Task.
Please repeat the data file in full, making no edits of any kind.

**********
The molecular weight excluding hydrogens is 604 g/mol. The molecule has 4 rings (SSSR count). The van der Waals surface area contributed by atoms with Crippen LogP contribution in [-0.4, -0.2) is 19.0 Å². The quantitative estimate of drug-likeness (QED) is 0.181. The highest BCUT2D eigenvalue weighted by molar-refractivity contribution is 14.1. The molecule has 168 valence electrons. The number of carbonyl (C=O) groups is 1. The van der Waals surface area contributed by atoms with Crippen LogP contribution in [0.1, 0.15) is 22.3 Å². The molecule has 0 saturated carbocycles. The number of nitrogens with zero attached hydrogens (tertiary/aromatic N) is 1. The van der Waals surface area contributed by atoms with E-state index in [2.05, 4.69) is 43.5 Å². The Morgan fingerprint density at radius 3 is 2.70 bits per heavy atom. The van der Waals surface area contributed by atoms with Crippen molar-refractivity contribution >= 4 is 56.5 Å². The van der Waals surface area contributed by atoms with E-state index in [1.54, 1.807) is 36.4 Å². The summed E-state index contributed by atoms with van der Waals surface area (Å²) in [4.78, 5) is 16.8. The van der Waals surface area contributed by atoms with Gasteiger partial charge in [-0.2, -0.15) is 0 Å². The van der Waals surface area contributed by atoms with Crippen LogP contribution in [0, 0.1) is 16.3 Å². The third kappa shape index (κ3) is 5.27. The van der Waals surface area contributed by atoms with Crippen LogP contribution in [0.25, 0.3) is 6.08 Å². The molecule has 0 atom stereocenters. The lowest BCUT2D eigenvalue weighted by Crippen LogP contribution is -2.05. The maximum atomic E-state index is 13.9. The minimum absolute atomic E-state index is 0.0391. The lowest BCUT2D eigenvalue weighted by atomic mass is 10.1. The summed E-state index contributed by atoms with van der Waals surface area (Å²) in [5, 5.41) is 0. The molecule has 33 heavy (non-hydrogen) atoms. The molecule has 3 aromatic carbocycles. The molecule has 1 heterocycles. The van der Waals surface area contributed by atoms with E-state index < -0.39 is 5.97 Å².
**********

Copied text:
The molecular weight excluding hydrogens is 604 g/mol. The molecule has 4 rings (SSSR count). The van der Waals surface area contributed by atoms with Crippen LogP contribution in [-0.4, -0.2) is 19.0 Å². The quantitative estimate of drug-likeness (QED) is 0.181. The highest BCUT2D eigenvalue weighted by molar-refractivity contribution is 14.1. The molecule has 168 valence electrons. The number of carbonyl (C=O) groups is 1. The van der Waals surface area contributed by atoms with Crippen LogP contribution in [0.1, 0.15) is 22.3 Å². The molecule has 0 saturated carbocycles. The number of nitrogens with zero attached hydrogens (tertiary/aromatic N) is 1. The van der Waals surface area contributed by atoms with E-state index in [2.05, 4.69) is 43.5 Å². The Morgan fingerprint density at radius 3 is 2.70 bits per heavy atom. The van der Waals surface area contributed by atoms with Crippen molar-refractivity contribution >= 4 is 56.5 Å². The van der Waals surface area contributed by atoms with E-state index in [1.54, 1.807) is 36.4 Å². The summed E-state index contributed by atoms with van der Waals surface area (Å²) in [4.78, 5) is 16.8. The van der Waals surface area contributed by atoms with Gasteiger partial charge in [-0.2, -0.15) is 0 Å². The van der Waals surface area contributed by atoms with Crippen LogP contribution in [0, 0.1) is 16.3 Å². The third kappa shape index (κ3) is 5.27. The van der Waals surface area contributed by atoms with Crippen LogP contribution in [0.25, 0.3) is 6.08 Å². The molecule has 0 atom stereocenters. The lowest BCUT2D eigenvalue weighted by Crippen LogP contribution is -2.05. The maximum atomic E-state index is 13.9. The minimum absolute atomic E-state index is 0.0391. The lowest BCUT2D eigenvalue weighted by atomic mass is 10.1. The summed E-state index contributed by atoms with van der Waals surface area (Å²) in [5, 5.41) is 0. The molecule has 33 heavy (non-hydrogen) atoms. The molecule has 3 aromatic carbocycles. The molecule has 1 heterocycles. The van der Waals surface area contributed by atoms with E-state index < -0.39 is 5.97 Å².